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The Canadian Coast Guard ship Amundsen.Martin Fortier/The Globe and Mail

A celebrated Arctic marine biologist, Louis Fortier has hauled up many a sea creature over the span of his career. But ask him about the one that got away and Dr. Fortier has something bigger than fish on his mind.

As he hosts a conference on Arctic change in Quebec City this week, attended by about 1,500 colleagues, the Laval University researcher is also looking ahead to the scientific activities he will oversee aboard the Canadian Coast Guard ship Amundsen next summer.

With financial support from a Swiss billionaire and promise of an escort from a more powerful Russian nuclear icebreaker, Dr. Fortier had originally proposed a scientific expedition to circumnavigate Greenland and use the Amundsen's facilities and autonomous underwater vehicles to study how the edge of the country's melting ice sheet is interacting with a warming ocean.

"That's crucial. It's how we're going to understand whether, by the end of this century, the sea level will have risen by two metres or three metres," Dr. Fortier told The Globe and Mail.

But, to his chagrin, Coast Guard officials rejected that trip after months of planning. Instead, the Amundsen will spend its time closer to home in Canadian Arctic waters.

Asked about the decision, a Coast Guard spokesperson said it was "based on the results of operational and technical risk assessments, which concluded that risk to the vessel was too great." However, the spokesperson added, there was also a secondary consideration that the Amundsen might not get back in time for its non-scientific role as an icebreaker in the Gulf of St. Lawrence next winter.

The matter is a sensitive one for Dr. Fortier and ArcticNet, the academic-research organization for which he acts as scientific director. To make good use of the Amundsen, the network depends on a close working relationship with the Coast Guard, its captains and crew. And Dr. Fortier is quick to point out that Arctic science in Canada had accelerated dramatically since the Amundsen was refurbished and outfitted as a research ship a decade and a half ago. However, the ship spends only part of its time as a floating laboratory and each year it alternates between that job and ice breaking.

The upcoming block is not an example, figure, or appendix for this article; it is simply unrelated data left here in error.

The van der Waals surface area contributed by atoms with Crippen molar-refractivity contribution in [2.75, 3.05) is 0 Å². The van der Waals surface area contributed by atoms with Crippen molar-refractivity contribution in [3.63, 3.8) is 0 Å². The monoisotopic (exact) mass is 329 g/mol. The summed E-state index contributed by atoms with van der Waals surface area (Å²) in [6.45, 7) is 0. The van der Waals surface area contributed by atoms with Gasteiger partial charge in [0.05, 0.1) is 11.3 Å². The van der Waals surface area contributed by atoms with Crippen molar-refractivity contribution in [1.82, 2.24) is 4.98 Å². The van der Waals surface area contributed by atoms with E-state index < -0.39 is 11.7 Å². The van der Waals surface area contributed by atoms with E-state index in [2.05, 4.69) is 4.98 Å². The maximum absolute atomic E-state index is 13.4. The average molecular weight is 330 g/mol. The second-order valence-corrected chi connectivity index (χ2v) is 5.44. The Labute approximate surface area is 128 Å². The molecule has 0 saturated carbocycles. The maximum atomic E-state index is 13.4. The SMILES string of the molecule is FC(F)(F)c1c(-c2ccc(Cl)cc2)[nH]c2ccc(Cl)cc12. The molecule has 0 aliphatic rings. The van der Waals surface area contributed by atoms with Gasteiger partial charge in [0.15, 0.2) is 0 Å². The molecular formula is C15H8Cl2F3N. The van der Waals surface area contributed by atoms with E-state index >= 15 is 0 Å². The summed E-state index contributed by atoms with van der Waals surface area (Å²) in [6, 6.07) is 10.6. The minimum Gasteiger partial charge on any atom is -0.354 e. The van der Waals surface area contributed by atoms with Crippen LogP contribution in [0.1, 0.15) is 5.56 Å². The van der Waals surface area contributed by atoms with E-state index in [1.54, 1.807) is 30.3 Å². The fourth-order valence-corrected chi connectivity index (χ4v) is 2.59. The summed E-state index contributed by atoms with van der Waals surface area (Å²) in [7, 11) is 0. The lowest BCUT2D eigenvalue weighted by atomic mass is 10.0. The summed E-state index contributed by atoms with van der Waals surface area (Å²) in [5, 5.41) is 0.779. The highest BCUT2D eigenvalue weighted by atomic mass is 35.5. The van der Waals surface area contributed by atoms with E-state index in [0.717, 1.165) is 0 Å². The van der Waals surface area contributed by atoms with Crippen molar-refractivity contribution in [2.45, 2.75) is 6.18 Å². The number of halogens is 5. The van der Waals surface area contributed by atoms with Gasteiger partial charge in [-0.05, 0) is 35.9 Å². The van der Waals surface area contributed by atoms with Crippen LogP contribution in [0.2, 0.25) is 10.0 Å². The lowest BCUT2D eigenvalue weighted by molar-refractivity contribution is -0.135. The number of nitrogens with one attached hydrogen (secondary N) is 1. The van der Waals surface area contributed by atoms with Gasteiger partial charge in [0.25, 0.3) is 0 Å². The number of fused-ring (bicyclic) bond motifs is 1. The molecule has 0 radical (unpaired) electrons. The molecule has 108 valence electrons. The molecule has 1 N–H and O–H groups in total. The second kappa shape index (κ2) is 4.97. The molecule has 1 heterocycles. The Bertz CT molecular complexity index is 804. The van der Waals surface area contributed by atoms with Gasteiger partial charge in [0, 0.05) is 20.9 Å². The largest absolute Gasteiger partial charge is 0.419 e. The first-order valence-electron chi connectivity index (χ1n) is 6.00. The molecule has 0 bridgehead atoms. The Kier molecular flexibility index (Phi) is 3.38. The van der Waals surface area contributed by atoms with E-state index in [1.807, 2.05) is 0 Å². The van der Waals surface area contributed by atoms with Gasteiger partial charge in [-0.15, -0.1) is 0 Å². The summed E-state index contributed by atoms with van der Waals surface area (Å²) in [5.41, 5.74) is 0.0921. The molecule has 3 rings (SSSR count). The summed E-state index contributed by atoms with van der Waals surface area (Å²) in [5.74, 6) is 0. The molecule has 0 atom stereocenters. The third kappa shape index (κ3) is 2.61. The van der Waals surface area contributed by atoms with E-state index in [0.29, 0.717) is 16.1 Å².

Last spring, with heavy ice conditions off the Newfoundland coast, the Coast Guard opted to keep the Amundsen on icebreaker duty, delaying the start of its scientific work and forcing the cancellation of a Hudson Bay expedition leg. The decision meant that experiments, long prepared, were not carried out and, for some graduate students, work needed to complete PhDs was delayed for at least a year. The longer-term impact is that studies that depend on environmental measurements made at regular intervals become scientifically compromised when there are gaps in the record.

In 2014, the Amundsen was similarly retasked with little warning when two other icebreakers were directed by the federal Conservative government to journey to the North Pole in a show of Canadian sovereignty. Now, the cancellation of the Greenland excursion again shows how scheduling and other priorities can take precedence over the ship's scientific returns.

The frustration, Dr. Fortier said, is that other non-Arctic countries including Britain, France, China and South Korea are pressing ahead with fully dedicated research ships for working in the Arctic without such constraints. Canada, which oversees a vast share of Arctic territory, risks being left behind even as climate change accelerates the transformation of northern ecosystems and the communities that depend on them.

Dr. Fortier said he has been working on ways to finance a separate vessel for Arctic research in Canada through academic and private sponsors that he estimates would cost $150-million. In comparison, the Diefenbaker, the long-awaited next generation Canadian Coast Guard icebreaker, is projected to be launched around the mid-2020s with a price of more than $1-billion.

At the Quebec meeting, the largest annual Arctic science conference in the country, researchers are set to discuss every aspect of the changing North, from marine life to human health. But in the background there is some uncertainty as ArcticNet's federal funding officially expires in March.

By being parsimonious with its resources, the organization will have a modest research program this year, executive director Leah Braithwaite said. It will also have an opportunity to compete for funding in the new year, something that was previously prohibited for research networks that have already won federal money twice (in the case of ArcticNet, for two successive seven-year cycles). However, the pool of available funding is smaller than ArcticNet's current budget, Ms. Braithwaite said, so even if the network is successful it will likely be making due with less and working around a "gap year" in its program.